Generally, the switching speed of the power switch during turnon and turnoff should be as fast as possible to minimize switching power losses. The gate driver device must be able to provide the required peak current for achieving the targeted switching speeds for the targeted power MOSFET.
Using the example of a power MOSFET, the system requirement for the switching speed is typically described in terms of the slew rate of the drain-to-source voltage of the power MOSFET (such as dVDS/dt). For example, the system requirement might state that a SPP20N60C3 power MOSFET must be turned on with a dVDS/dt of 20 V/ns or higher under a DC bus voltage of 400 V in a continuous-conduction-mode (CCM) boost PFC-converter application. This type of application is an inductive hard-switching application and reducing switching power losses is critical. This requirement means that the entire drain-to-source voltage swing during power MOSFET turn-on event (from 400 V in the OFF state to VDS(on) in on state) must be completed in approximately 20 ns or less. When the drain-to-source voltage swing occurs, the Miller charge of the power MOSFET (QGD parameter in SPP20N60C3 power MOSFET data sheet = 33 nC typical) is supplied by the peak current of gate driver. According to power MOSFET inductive switching mechanism, the gate-to-source voltage of the power MOSFET at this time is the Miller plateau voltage, which is typically a few volts higher than the threshold voltage of the power MOSFET, VGS(TH).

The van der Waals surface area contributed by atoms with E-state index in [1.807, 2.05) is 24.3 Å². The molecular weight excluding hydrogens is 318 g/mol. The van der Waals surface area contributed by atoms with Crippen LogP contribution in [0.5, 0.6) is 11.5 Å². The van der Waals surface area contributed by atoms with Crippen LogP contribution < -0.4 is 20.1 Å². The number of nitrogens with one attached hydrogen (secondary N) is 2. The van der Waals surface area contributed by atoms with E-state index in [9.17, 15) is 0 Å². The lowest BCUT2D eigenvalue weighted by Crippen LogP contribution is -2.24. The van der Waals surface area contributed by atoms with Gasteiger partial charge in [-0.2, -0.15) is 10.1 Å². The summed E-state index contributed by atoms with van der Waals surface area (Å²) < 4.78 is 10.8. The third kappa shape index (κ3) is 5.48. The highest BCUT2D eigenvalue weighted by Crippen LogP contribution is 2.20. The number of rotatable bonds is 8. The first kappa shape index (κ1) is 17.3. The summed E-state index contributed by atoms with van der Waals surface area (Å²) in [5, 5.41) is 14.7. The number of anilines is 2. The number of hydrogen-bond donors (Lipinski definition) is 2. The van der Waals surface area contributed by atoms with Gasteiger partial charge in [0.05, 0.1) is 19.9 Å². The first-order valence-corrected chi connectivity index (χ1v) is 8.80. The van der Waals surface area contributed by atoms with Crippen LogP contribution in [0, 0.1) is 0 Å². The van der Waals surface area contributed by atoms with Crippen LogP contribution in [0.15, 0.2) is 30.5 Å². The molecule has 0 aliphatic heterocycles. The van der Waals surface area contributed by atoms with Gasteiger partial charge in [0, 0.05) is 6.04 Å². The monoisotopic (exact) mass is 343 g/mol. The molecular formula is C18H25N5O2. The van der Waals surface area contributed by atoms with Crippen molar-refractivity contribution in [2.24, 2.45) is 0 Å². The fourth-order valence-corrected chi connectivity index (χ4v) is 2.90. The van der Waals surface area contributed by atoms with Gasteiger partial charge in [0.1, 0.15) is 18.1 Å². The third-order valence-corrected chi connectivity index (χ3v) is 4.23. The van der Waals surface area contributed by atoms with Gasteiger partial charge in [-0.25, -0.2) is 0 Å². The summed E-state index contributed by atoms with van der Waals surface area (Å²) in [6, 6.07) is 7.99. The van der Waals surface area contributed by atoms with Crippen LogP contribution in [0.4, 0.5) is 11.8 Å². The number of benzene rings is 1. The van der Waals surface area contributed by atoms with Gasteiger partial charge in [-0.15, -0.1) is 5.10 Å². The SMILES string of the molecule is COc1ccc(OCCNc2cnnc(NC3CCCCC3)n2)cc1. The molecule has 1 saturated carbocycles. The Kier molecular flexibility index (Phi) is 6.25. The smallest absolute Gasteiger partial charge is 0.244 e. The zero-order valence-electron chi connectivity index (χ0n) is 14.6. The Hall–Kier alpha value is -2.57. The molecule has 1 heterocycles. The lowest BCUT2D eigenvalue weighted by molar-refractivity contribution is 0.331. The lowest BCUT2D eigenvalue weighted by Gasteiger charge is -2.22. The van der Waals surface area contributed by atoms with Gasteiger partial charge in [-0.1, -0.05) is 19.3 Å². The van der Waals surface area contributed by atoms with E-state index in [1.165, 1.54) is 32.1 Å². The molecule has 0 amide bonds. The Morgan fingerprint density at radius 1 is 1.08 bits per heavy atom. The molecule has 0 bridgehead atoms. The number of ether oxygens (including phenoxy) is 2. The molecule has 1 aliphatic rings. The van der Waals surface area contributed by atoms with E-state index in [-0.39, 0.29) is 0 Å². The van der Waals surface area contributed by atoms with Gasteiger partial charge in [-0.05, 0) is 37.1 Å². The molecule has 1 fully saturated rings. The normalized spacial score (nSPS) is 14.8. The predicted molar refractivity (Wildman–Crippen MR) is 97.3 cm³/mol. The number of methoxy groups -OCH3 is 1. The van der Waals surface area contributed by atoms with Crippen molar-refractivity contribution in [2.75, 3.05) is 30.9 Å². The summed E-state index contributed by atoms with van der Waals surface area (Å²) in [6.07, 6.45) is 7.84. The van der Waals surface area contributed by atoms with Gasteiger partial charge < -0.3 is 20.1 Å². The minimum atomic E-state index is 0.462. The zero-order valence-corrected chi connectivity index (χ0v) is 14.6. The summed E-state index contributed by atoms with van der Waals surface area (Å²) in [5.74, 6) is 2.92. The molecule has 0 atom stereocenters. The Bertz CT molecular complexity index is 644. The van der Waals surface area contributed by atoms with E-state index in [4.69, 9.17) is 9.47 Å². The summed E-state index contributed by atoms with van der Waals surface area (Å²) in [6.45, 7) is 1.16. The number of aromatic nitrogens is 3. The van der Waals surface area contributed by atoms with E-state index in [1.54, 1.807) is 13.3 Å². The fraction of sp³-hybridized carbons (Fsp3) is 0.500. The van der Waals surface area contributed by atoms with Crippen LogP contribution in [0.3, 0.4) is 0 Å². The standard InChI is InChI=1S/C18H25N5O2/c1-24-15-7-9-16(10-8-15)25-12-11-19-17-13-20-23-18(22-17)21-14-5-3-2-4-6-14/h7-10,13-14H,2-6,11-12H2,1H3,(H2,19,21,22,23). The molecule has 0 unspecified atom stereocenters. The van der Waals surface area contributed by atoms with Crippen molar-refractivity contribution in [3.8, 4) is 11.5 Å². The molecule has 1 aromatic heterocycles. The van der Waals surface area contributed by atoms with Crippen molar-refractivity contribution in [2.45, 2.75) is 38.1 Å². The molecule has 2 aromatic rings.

To achieve the targeted dVDS/dt, the gate driver must be capable of providing the QGD charge in 20 ns or less. In other words a peak current of 1.65 A (= 33 nC / 20 ns) or higher must be provided by the gate driver. The UCC2753x series of gate drivers can provide 2.5-A peak sourcing current, and 5A peak sinking current which clearly exceeds the design requirement and has the capability to meet the switching speed needed. The 1.5x sourcing, and 3x sinking overdrive capability provides an extra margin against part-to-part variations in the QGD parameter of the power MOSFET along with additional flexibility to insert external gate resistors and fine tune the switching speed for efficiency versus EMI optimizations. However, in practical designs the parasitic trace inductance in the gate drive circuit of the PCB will have a definitive role to play on the power MOSFET switching speed. The effect of this trace inductance is to limit the dI/dt of the output current pulse of the gate driver. To illustrate this, consider output current pulse waveform from the gate driver to be approximated to a triangular profile, where the area under the triangle (½ ×IPEAK × time) would equal the total gate charge of the power MOSFET (QG parameter in SPP20N60C3 power MOSFET datasheet = 87 nC typical). If the parasitic trace inductance limits the dI/dt then a situation may occur in which the full peak current capability of the gate driver is not fully achieved in the time required to deliver the QG required for the power MOSFET switching. In other words, the time parameter in the equation would dominate and the IPEAK value of the current pulse would be much less than the true peak current capability of the device, while the required QG is still delivered. Because of this, the desired switching speed may not be realized, even when theoretical calculations indicate the gate driver can achieve the targeted switching speed. Thus, placing the gate driver device very close to the power MOSFET and designing a tight gate drive-loop with minimal PCB trace inductance is important to realize the full peak-current capability of the gate driver.